#
A Deep Reinforcement Learning Approach for Efficient, Safe and Comfortable Driving^{ †}

^{*}

^{†}

## Abstract

**:**

## 1. Introduction

- (i)
- We design a DRL framework that takes into account and appropriately weights the various environmental factors influencing ACC, including vehicle stability. To the best of our knowledge, we are the first to comprehensively and successfully address all relevant issues, as existing studies focusing on ACC have not focused on such a crucial issue as vehicle stability.
- (ii)
- We assess the performance of our DRL framework by incorporating it into the CoMoVe framework [12], which offers a realistic representation of traffic mobility, vehicle communication, and dynamics. By utilizing such a fully fledged simulation tool, we derive performance results regarding vehicle stability, comfort, and traffic flow efficiency under diverse traffic conditions and road circumstances.
- (iii)
- We compare the DRL framework results against traditional ACC and cooperative ACC (CACC) algorithms and demonstrate the benefits of utilizing the information obtained through V2X communications in the learning process of the DRL agent, especially concerning the algorithm convergence time.

## 2. Related Work

## 3. Design and Implementation of the DRL Framework

#### 3.1. The DRL Model

#### 3.1.1. Preliminaries

#### 3.1.2. DRL-Based Acc Application

**State Space:**The state space at any given time slot t comprises: (i) the lead vehicle acceleration $\alpha \left(t\right)$, (ii) the headway $\vartheta \left(t\right)$, (iii) the headway derivative $\Delta \vartheta \left(t\right)$, (iv) the longitudinal slip $\xi \left(t\right)$, and (v) the friction coefficient $\mu \left(t\right)$. In the state space, V2X communication is used to acquire the lead vehicle acceleration ($\alpha \left(t\right)$), and it is assumed that the ego vehicle is equipped with an estimation mechanism to ascertain the tire–road friction coefficient ($\mu \left(t\right)$). The rest of the state space parameters are expressed in the following equations:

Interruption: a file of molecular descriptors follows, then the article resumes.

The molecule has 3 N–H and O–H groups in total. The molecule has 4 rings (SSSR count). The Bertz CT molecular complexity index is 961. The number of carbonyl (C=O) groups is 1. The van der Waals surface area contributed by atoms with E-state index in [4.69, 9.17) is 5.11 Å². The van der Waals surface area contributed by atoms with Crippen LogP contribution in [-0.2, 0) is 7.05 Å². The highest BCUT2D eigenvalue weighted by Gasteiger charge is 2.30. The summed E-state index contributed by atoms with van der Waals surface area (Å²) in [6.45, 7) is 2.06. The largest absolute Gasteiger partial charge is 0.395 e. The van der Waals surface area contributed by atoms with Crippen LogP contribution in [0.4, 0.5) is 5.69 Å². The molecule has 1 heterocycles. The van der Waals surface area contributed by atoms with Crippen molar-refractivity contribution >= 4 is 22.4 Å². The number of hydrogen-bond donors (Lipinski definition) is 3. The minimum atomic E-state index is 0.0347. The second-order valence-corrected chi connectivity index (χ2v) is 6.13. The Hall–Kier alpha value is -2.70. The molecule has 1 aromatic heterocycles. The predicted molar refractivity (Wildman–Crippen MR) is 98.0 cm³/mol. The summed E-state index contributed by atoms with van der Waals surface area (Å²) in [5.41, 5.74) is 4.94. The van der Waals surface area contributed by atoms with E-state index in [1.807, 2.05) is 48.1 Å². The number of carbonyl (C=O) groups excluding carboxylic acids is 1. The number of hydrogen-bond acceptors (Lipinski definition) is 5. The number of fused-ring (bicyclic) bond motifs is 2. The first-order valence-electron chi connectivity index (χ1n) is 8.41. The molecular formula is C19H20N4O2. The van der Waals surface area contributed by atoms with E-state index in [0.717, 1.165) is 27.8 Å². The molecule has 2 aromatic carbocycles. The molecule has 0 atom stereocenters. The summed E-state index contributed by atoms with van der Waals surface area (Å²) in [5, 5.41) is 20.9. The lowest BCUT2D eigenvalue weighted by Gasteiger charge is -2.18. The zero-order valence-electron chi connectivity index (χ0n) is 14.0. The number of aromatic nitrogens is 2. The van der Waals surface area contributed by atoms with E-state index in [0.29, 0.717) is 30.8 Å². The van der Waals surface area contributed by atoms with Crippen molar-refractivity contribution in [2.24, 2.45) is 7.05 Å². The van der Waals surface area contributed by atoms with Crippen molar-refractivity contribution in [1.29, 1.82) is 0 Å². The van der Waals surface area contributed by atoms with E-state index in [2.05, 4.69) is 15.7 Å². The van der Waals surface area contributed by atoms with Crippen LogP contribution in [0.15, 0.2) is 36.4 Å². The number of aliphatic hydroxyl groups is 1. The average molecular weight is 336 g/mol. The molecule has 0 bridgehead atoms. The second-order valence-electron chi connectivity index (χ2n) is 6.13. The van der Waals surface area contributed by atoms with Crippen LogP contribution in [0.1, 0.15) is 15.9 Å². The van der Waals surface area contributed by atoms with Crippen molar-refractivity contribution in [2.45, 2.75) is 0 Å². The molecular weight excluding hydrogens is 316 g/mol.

**Action Space:**The action space $a\left(t\right)\in \mathcal{A}$, which denotes the acceleration to be adopted by the ego vehicle, encompasses values within the range [−2, 1.47] to ensure a comfortable ride for the driver and passengers [29]. The sampling period ($\tau $) of our framework is set at 100 ms, with state observation and action decisions taken at each such interval.

**Reward Components:**We express the reward, i.e., the numerical value received by the DRL Agent from the environment as a direct response to the DRL Agent’s action, as a multi-objective function. Specifically, it includes three components: Headway (signifying traffic flow efficiency), Comfort (for ride quality), and Stability (denoting safety), each component taking values in the [−1,1] range. More formally, given state $s\left(t\right)$ and action $a\left(t\right)$, the reward is given by

**Headway reward component:**Time headway can be used as an alternative way to calculate the distance between the lead and ego vehicle, and it is expressed as in Equation (1). Although the term gap is widely used to define this time interval between consecutive vehicles, in this study, we will use the term "headway", according to the recent related papers on ACC [30,31]. The desired time headway between two vehicles is set at 1.3 s, and a headway value under 0.5 s indicates a high risk of collision between the two vehicles [7]. However, the headway value becomes ∞ when the ego vehicle approaches a stand-still situation, i.e., zero velocity. This causes undesirable effects in DRL states, rewards, and the agent’s learning progress. To overcome the issue, we have saturated the ego vehicle velocity to 2.16 m/s with the secure stand-still distance between two successive vehicles as 2.81 m [32], and the optimal headway of 1.3 s, as reported in Equation (5).